WASHINGTON (AP) — Wisconsin Rep. Paul Ryan told GOP lawmakers late Tuesday that he will run for speaker, but only if they embrace him by week's end as their consensus candidate — an ambitious bid to impose unity on a disordered and divided House.
Ryan spoke to the House GOP behind closed doors and said if all factions can share his vision and he can get the endorsement of the major caucuses, then he "be all in."
"We as a conference should unify now," Ryan told reporters later. "What I told members is if you can agree to these requests and if I can truly be a unifying figure, then I will gladly serve, and if I am not unifying, that is fine as well — I will be happy to stay where I am."
The 45-year-old Ryan, under intense pressure to seek the post, gave his colleagues until Friday to express their support. The question will be whether he can win over the hardline House Freedom Caucus, which drove the current speaker, John Boehner, to announce his resignation and scared off Boehner's No. 2, Majority Leader Kevin McCarthy.
Ryan, the GOP's 2012 vice presidential nominee, had consistently said he does not want to be speaker and would prefer to stay on as chairman of the tax-writing Ways and Means Committee, which he's described as his dream job.
But he's been under heavy pressure to reconsider from Boehner and other party leaders who argue he is the only House Republican with the stature and broad popularity to unite a caucus divided against itself, at a moment of deep turmoil.
Congress is hurtling toward an early November deadline to raise the federal borrowing limit or invite a first-ever default, and a deadline to pass spending legislation or risk a government shutdown will follow in early December.
Several members of the fractious Freedom Caucus were unconvinced after hearing from Ryan.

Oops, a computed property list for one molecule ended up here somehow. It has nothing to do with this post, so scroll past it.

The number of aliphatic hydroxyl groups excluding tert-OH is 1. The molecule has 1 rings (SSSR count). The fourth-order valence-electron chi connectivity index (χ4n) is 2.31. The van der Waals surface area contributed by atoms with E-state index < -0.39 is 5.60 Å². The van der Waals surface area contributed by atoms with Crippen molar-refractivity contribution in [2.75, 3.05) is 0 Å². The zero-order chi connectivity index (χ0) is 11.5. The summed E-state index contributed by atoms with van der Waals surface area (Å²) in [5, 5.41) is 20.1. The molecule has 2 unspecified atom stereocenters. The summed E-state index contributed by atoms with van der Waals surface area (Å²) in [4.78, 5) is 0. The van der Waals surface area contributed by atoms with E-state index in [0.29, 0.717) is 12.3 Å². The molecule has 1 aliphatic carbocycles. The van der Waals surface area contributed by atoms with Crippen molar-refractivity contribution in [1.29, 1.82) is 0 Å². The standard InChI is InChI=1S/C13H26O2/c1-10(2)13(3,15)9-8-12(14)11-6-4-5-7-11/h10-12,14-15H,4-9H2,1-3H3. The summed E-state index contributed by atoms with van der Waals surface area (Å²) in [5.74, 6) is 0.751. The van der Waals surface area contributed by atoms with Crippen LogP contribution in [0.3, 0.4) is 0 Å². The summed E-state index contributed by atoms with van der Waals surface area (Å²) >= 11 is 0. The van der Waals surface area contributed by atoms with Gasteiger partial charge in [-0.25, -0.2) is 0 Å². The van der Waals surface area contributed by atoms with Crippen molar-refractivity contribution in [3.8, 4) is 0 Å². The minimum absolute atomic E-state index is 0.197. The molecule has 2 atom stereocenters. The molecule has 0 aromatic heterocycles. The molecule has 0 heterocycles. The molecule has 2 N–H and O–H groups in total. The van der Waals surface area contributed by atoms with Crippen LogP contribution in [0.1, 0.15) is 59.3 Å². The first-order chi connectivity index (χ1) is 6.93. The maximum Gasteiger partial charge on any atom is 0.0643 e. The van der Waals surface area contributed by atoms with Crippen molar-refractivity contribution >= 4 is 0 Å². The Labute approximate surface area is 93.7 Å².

"I think he has to campaign for it. We've heard one speech," said Rep. Scott Perry, R-Pa. "We're willing to listen but it's the beginning of the conversation as far as I'm concerned."
Ryan laid out a number of conditions under which he would serve, all of them aimed at defusing an atmosphere of constant chaos and crisis that has hung over the House for the past several years as a large group of tea party-backed lawmakers pushed for confrontation with the White House and demanded changes that the strictures of divided government never could deliver.
He said he encourages changes to rules and procedures — something eagerly sought by members of the Freedom Caucus who claim they've been shut out of legislating in the House. But he said any such changes must be made as a team, with input from all.
He sought a change in the process for a "motion to vacate the chair" — the procedure conservatives were threatening against Boehner, which would have resulted in a floor vote on his speakership and ultimately drove him to resign.
He also made clear to lawmakers that family comes first and that he would be spending less time on the road than Boehner, who traveled nearly every weekend raising money for the party. Ryan, by contrast, has school-age kids in Janesville, Wisconsin and wants to be able to continue to visit them.